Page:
On 5th June 2013 the United Nations celebrated World Environment Day (WED). The company where I am attached with co-celebrated this year’s theme “Think. Eat. Save”.
Our Business Unit has – probably – the best representative in our company to present this year’s WED. My colleague is 100% vegan!
The term vegan was coined by Donald Watson in 1944 when he co-founded the British Vegan Society. Vegan initially meant “non-dairy vegetarian”. In 1951 the society extended the definition of veganism to mean “the doctrine that man should live without exploiting animals.”
My colleague was first a vegetarian in 2001 when she became a full-fledged vegan a few years later. Her choice was for both dietary and ethical reasons.
She presented the background and facts on PowerPoint, focusing on this year’s foodprint and GoGreen campaigns without reservation. It was an eye-opener for the rest of the “carnivores” in the meeting room that day. 😀
By the way, the main difference between a vegan and vegetarian diet is that vegans exclude any form of animal-related products, such as eggs and dairy products including (animal) milk, cheese, butter, ghee and yogurt.
While planet earth is struggling to provide earthlings with sufficient resources to sustain the burgeoning population, food production is either lost or wasted, rather unnecessarily.
My colleague gave an example of the high consumption and pressure on natural resources in livestock and meat productions. Did you know that approximately 16,000 litres of water goes into a cow’s food to make one hamburger or 13,000 litres of water to produce 1 kg of beef, while less than 2,000 litres of water is needed to produce 1 kg of wheat?
I did not know then, but now, I know…
A Vegan Lunch
In between the meeting, we paused for a 100% vegan lunch, complete with a Vegan burger!!
… and ended with a vegan dessert. These two cakes were specially baked by my colleague. There were absolutely no traces of animal products in the cakes! You figure it out…
Mock meats and fish
I remembered eating “mock meats and fish” at a vegetarian/ vegan restaurant many years ago when I was a young girl tagging along after my Dad and Mum. I remembered enjoying the “meat” and “fish” dishes, not knowing or even thought of asking what ingredients went in the “mock meats”. They were so tasty and meat-like. Period.
I realised seitan (or wheat gluten) is the “culprit” in making imitation meat. Honestly speaking, I love the texture, albeit it’s chewiness 😉
Vegan food is becoming increasingly available in our local supermarkets and restaurants. The commercially packed bio-time (organic) products are really popular in Belgium and the Netherlands.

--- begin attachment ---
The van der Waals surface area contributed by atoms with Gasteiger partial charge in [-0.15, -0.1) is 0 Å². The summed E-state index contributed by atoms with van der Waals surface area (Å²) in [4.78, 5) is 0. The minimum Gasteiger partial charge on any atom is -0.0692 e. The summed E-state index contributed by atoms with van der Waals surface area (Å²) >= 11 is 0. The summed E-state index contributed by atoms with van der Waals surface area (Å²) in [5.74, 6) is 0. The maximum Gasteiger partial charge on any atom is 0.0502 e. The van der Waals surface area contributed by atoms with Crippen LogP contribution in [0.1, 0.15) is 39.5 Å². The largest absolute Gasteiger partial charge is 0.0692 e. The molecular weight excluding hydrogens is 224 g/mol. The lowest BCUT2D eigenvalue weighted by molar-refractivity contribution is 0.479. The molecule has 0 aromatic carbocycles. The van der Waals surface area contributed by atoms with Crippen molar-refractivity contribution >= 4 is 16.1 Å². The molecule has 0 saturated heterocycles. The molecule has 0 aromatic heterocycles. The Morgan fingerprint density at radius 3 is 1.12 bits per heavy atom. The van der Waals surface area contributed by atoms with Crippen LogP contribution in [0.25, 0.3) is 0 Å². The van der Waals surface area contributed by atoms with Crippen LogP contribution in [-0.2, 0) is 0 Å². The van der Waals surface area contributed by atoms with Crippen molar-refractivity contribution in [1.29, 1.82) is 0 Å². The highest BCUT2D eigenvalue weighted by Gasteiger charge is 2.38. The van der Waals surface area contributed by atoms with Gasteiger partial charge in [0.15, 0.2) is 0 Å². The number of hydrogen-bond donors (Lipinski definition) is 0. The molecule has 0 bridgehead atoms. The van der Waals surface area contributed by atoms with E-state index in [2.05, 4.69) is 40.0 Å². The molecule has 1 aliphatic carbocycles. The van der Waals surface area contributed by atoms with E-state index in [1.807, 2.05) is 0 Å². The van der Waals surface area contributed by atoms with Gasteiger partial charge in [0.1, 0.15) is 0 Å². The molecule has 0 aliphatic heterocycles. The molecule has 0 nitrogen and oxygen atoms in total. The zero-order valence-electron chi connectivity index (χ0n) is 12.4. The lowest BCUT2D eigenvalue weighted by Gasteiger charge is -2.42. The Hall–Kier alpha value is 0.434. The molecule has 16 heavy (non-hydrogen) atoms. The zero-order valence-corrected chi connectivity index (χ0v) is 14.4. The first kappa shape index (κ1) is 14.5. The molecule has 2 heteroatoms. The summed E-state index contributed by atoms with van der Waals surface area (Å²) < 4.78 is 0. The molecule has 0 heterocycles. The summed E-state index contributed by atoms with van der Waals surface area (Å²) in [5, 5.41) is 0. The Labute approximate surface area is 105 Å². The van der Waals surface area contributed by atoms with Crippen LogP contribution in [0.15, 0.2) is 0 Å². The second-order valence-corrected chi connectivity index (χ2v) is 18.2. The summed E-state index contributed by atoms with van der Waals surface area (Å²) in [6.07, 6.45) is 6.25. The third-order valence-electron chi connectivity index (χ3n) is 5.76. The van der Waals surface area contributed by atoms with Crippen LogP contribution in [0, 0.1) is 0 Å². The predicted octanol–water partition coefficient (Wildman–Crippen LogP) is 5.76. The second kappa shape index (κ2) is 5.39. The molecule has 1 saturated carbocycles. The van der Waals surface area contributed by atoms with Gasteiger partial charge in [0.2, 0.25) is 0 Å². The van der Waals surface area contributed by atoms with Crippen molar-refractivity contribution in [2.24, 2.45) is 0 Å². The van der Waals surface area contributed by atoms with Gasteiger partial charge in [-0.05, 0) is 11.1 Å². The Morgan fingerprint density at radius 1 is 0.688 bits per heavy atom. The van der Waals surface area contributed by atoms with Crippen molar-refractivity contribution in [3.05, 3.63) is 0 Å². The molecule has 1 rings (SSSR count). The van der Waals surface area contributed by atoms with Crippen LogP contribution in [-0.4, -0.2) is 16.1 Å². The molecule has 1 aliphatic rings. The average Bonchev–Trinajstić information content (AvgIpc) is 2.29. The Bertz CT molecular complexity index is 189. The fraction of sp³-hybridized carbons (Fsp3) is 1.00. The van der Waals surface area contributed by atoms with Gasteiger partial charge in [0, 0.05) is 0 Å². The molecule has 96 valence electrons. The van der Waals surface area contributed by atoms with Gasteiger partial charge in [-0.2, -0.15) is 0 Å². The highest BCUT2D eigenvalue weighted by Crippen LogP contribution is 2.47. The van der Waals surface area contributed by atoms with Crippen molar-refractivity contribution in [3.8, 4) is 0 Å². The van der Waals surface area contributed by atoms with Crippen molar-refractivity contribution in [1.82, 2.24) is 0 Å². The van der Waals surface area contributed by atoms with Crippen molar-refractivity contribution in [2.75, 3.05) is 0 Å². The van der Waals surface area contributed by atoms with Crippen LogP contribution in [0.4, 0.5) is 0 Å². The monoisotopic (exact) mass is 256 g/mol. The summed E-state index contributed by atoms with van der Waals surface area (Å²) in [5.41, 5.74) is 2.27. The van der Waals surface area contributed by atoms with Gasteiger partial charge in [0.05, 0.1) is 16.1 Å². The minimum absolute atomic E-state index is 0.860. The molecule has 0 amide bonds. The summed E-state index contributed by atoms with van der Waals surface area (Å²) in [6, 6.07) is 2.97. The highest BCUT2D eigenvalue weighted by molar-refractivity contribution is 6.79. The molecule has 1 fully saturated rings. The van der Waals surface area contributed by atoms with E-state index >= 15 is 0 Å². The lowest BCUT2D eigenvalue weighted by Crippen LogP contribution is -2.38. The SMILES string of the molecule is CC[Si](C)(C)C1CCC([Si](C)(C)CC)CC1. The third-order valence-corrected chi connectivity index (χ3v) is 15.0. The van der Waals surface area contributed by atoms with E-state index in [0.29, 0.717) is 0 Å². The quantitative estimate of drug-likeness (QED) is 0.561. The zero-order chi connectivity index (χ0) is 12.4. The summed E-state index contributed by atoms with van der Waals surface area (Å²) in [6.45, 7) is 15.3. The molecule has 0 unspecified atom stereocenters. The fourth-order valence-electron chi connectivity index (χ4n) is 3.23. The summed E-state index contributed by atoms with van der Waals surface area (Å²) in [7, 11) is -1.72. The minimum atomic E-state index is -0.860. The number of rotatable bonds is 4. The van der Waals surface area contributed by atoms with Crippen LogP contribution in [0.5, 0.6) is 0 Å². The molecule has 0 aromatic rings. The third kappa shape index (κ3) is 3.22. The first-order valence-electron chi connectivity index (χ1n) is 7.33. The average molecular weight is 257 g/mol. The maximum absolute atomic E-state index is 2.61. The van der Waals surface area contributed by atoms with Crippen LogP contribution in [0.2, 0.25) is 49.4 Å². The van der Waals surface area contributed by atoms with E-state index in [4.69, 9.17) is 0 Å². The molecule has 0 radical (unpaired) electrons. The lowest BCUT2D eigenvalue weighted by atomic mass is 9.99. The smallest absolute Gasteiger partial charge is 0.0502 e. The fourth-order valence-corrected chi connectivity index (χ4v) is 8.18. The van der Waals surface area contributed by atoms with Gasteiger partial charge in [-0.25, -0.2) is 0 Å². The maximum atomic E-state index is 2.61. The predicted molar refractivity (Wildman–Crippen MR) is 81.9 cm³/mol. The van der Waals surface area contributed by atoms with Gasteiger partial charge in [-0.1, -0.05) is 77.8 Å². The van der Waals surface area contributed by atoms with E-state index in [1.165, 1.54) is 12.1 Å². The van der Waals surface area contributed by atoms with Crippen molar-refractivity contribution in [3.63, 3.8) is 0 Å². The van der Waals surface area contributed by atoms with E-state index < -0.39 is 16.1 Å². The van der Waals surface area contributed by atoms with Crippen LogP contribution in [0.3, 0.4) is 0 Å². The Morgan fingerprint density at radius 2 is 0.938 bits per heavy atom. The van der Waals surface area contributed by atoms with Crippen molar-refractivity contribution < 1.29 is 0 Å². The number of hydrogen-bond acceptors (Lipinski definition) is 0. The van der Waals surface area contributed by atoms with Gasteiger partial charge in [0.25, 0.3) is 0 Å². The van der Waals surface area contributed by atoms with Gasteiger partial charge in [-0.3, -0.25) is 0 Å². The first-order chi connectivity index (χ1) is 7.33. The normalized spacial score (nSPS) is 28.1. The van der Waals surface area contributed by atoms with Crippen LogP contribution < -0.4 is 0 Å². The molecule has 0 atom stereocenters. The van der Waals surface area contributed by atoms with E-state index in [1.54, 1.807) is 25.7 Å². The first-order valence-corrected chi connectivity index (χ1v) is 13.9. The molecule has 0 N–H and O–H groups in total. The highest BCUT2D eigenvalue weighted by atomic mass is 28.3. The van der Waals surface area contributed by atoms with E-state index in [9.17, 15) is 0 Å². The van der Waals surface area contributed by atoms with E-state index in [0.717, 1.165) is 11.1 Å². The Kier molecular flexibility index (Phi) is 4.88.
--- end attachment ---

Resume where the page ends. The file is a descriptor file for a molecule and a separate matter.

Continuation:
Not so long ago, I bought a packet of seitan (gluten “meat”) and tofu (soybean curd) at Colruyt (a Belgian family owned retail corporation).
Well, of course, you could make your own tofu, just like how I did mine, from scratch! Please check out this post: I did it! I made my own TOFU !!
The message rallied by my colleague was still fresh in my mind. Think before you eat and help save our environment!
Well, I thought, what better way to start that in my own kitchen 😀
By the way, if you don’t already know, gluten has the highest protein concentration which is a staple of a vegan diet, and then comes tofu (from soya beans), nuts, other beans, lentils and seeds.
Believe you me, it was a tall order for me to toe the line, especially with my living with three carnivores! LOL!
Anyway, I was glad I came up with this wholesome and healthy dish of Sweet & Sour Tofu and Seitan !
- 250 g packet organic Tofu (rinsed briefly and cubed)
- 200 g packet organic Seitan (cubed)
- 5 cm piece fresh ginger (peeled and julienned)
- 5 stalks spring onions (washed and cut on the bias)
- 1 yellow bell pepper or capsicum (cut in strips)
- 1 red bell pepper or capsicum (cut in strips)
- 2 carrots (peeled, shaped in gear wheel and cut in rounds)
- 2 tomatoes (cut in chunky cubes)
- 1 onion (peeled and cut in strips)
- 3 cloves garlic (minced in coarse sea salt)
- Sea salt and freshly milled black pepper, to taste
To make the Sweet & Sour Sauce (Note, I did not indicate any measurements – except for the water – as this is my recipe. Please feel free to adjust according to your taste. As a saying goes, “One man’s meat is another man’s poison”) –
- 500 ml water
- Sesame oil
- Soy sauce
- Honey + Sugar, to taste
- Salt and pepper, to taste
- Tomato sauce
- Rice wine (cooking wine) – optional
Take a large bowl and add all the ingredients for making the sweet and sour sauce. Stir and set aside. Pan fry the tofu, seitan, bell peppers or capsicums and carrots separately until lightly browned using only one wok or frying pan. Sauté the minced garlic and julienned ginger and add all the separately fried components back to the frying pan. Add the thinly sliced onion and spring onion. Stir fry for a minute or two, making sure that you do not over-cook the ingredients, and then pour the sweet and sour sauce, stirring lightly to combine, until the sauce thickened. At this stage, visual contact is important. If the sauce is too thick, add water, if too thin, add corn flour. Finally add the tomatoes and taste for final seasoning before plating up.
This dish is best served piping hot and fresh with steamed white rice and generous sprinkle of roasted peanuts and cashew nuts. The nuts gave the dish a different dimension with lots of flavours and textures. A healthy dish to die for 😉
Et voilà !
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